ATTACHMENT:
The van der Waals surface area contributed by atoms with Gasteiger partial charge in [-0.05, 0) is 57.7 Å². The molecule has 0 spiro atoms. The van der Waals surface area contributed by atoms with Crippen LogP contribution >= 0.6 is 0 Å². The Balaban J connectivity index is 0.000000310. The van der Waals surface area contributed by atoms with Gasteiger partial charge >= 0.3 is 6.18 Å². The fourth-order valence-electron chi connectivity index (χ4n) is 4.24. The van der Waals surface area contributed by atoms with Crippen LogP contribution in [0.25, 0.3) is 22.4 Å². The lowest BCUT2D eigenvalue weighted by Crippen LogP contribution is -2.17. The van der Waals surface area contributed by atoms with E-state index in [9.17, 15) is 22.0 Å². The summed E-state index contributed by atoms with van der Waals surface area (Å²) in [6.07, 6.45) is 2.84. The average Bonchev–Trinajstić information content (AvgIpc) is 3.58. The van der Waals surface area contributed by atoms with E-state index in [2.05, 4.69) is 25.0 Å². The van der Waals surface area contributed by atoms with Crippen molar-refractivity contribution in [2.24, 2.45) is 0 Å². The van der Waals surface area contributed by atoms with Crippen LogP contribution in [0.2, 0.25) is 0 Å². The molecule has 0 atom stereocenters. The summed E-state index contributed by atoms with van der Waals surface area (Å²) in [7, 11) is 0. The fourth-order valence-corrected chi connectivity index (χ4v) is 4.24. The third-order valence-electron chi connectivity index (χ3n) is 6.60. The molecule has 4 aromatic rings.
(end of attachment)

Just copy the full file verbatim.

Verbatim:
The van der Waals surface area contributed by atoms with Gasteiger partial charge in [-0.05, 0) is 57.7 Å². The molecule has 0 spiro atoms. The van der Waals surface area contributed by atoms with Crippen LogP contribution >= 0.6 is 0 Å². The Balaban J connectivity index is 0.000000310. The van der Waals surface area contributed by atoms with Gasteiger partial charge >= 0.3 is 6.18 Å². The fourth-order valence-electron chi connectivity index (χ4n) is 4.24. The van der Waals surface area contributed by atoms with Crippen LogP contribution in [0.25, 0.3) is 22.4 Å². The lowest BCUT2D eigenvalue weighted by Crippen LogP contribution is -2.17. The van der Waals surface area contributed by atoms with E-state index in [9.17, 15) is 22.0 Å². The summed E-state index contributed by atoms with van der Waals surface area (Å²) in [6.07, 6.45) is 2.84. The average Bonchev–Trinajstić information content (AvgIpc) is 3.58. The van der Waals surface area contributed by atoms with E-state index in [2.05, 4.69) is 25.0 Å². The van der Waals surface area contributed by atoms with Crippen molar-refractivity contribution in [2.24, 2.45) is 0 Å². The van der Waals surface area contributed by atoms with Crippen LogP contribution in [0.2, 0.25) is 0 Å². The molecule has 0 atom stereocenters. The summed E-state index contributed by atoms with van der Waals surface area (Å²) in [7, 11) is 0. The fourth-order valence-corrected chi connectivity index (χ4v) is 4.24. The third-order valence-electron chi connectivity index (χ3n) is 6.60. The molecule has 4 aromatic rings.